The following article originally appeared in a New York Times blog:
April 19, 2012
By LAURIE GOODSTEIN
A poll of American Jewish voters shows that they overwhelmingly support Barack Obama for president, just as they did four years ago, and that Israel and Iran rank low on their list of priority issues in the presidential election.
The results cast doubt on the claim that Mr. Obama has alienated a significant swath of Jewish voters because of his rocky relationship with Israel’s prime minister, Benjamin Netanyahu.
“We show no slippage in Jewish support for President Obama,” said Robert P. Jones, chief executive of the Public Religion Research Institute, an independent research group based in Washington D.C., which conducted the poll of 1,004 Jewish adults from Feb. 23 to March 5. The margin of error is plus or minus five percentage points.
Support for Mr. Obama is still higher among Jews than among the general electorate, with 62 percent of Jewish voters saying they would like to see him elected, and 30 percent saying they preferred the Republican candidate. (That is almost identical to a Gallup poll of American Jewish registered voters taken in June 2008.)
Of the 30 percent of those polled who said they preferred a Republican candidate, 58 percent said they supported Mitt Romney, 15 percent supported Rick Santorum, 13 percent supported Newt Gingrich and 12 percent supported Ron Paul.
Asked to rank which issues were most important to their vote for president, about half of American Jews cited the economy, and 15 percent cited the growing gap between the rich and the poor. Concern about Israel or Iran ranked very low, even when respondents were asked for the second most important issue that would determine their vote for president.
On relations between the United States and Israel, 54 percent of those polled said relations were about the same as in the past, while 37 percent said they were worse, and only 7 percent said they were better. Only 20 percent said they liked the way that Mr. Obama had handled the Arab-Israeli conflict and that they agreed with his policies, while 15 percent said they agreed with the president’s policies, but didn’t like the way he was carrying them out. Twenty-eight percent said they disagreed with his policies, and 36 percent said they were not sure
“We see some tensions here,” Mr. Jones said, “but ultimately when it comes down to who they’re going to choose as president, it’s not what’s driving the vote.”
The great Biblical prophet, Jeremiah, proclaimed G-d's message to all of Diaspora Jewry: "Seek out the welfare of the city to which I have exiled you and pray for it to the Almighty, for through its welfare will you have welfare." (29:7). This message has been a cornerstone of Jewish conduct in exile throughout history. Wherever Jews have lived over the last two thousand years, they have been loyal citizens and supported the leaders of their country.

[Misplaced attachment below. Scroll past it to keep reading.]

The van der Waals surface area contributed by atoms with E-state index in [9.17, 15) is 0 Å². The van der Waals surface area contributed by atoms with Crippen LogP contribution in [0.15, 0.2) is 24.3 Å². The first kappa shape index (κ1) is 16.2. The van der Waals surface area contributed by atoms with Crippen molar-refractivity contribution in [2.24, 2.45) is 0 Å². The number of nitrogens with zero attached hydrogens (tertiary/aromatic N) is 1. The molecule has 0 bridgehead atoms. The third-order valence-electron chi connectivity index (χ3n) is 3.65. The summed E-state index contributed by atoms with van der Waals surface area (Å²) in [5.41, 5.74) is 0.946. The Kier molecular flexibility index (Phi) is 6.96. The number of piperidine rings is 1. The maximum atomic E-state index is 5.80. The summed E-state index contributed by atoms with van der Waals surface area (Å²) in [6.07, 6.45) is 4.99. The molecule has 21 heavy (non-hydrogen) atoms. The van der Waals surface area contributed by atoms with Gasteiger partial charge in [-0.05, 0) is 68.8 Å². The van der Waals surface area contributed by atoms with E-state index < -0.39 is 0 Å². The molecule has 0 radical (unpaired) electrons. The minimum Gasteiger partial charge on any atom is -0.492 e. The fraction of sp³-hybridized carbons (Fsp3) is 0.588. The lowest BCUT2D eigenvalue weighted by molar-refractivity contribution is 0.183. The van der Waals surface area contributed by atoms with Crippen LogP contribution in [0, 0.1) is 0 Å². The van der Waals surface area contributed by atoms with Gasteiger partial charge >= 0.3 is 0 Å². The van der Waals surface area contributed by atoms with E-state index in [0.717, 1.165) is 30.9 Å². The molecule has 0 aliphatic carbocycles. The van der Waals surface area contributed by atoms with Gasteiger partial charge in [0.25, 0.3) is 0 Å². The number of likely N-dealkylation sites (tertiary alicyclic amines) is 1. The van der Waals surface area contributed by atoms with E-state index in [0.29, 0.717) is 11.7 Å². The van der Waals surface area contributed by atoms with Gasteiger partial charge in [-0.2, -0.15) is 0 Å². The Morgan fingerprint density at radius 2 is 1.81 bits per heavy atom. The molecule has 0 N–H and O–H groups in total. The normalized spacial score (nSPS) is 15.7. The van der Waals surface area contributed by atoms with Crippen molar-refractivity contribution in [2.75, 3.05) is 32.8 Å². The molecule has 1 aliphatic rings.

Under American democracy, this principle takes on additional meaning. We have the right to choose our leaders, but our choices should be based on what we feel is best for America - not for a foreign country.
True Torah Jews are very pleased with the results of this poll; they show that American Jews are upholding this Torah principle and voting on American issues.
Some Zionists have claimed that Jewish support for President Obama has fallen due to his handling of the Israeli-Palestinian conflict. The basis for this claim is the fact that in the election of November 2008 Jewish support for Obama rose to 78%, and since then it has dropped to 62%. But as the above article notes, that Jewish support for Obama now is the same is it was at this point in the election of 2008 - about 62%. Thus, what we really must ask is why the pro-Obama sentiment in the Jewish community rose so dramatically around election time in 2008, and if the same thing will happen this year.
Douglas Bloomfield, writing in the Jerusalem Post, theorizes that the 2008 spike in Obama support was caused by a crucial error on the part of the Republican party. Thinking that the State of Israel was the determining issue for Jews, they launched a multi-million-dollar campaign to paint Obama as hostile to the Jewish state and its right-wing leadership. Actually, the economy and other domestic issues are far more important to the vast majority of Jews, and by focusing only on the State of Israel, the Republican party was essentially telling Jewish voters that they had nothing else to offer them - so they turned to Obama.
As a purely Torah-based organization, we do not endorse either party. But whether Bloomfield's theory is true or not, one thing is certain: Jewish voters are putting American issues first and foremost in the current election, and it gives us great pleasure to see this.
We hope that this poll will make all candidates in the coming election think twice before focusing too much on the State of Israel when addressing Jewish voters. It is our position that dragging the problems in "Israel" into American politics fuels anti-Semitism, furthers conflicts, and creates a potential danger to Jews worldwide, including those in the Holy Land.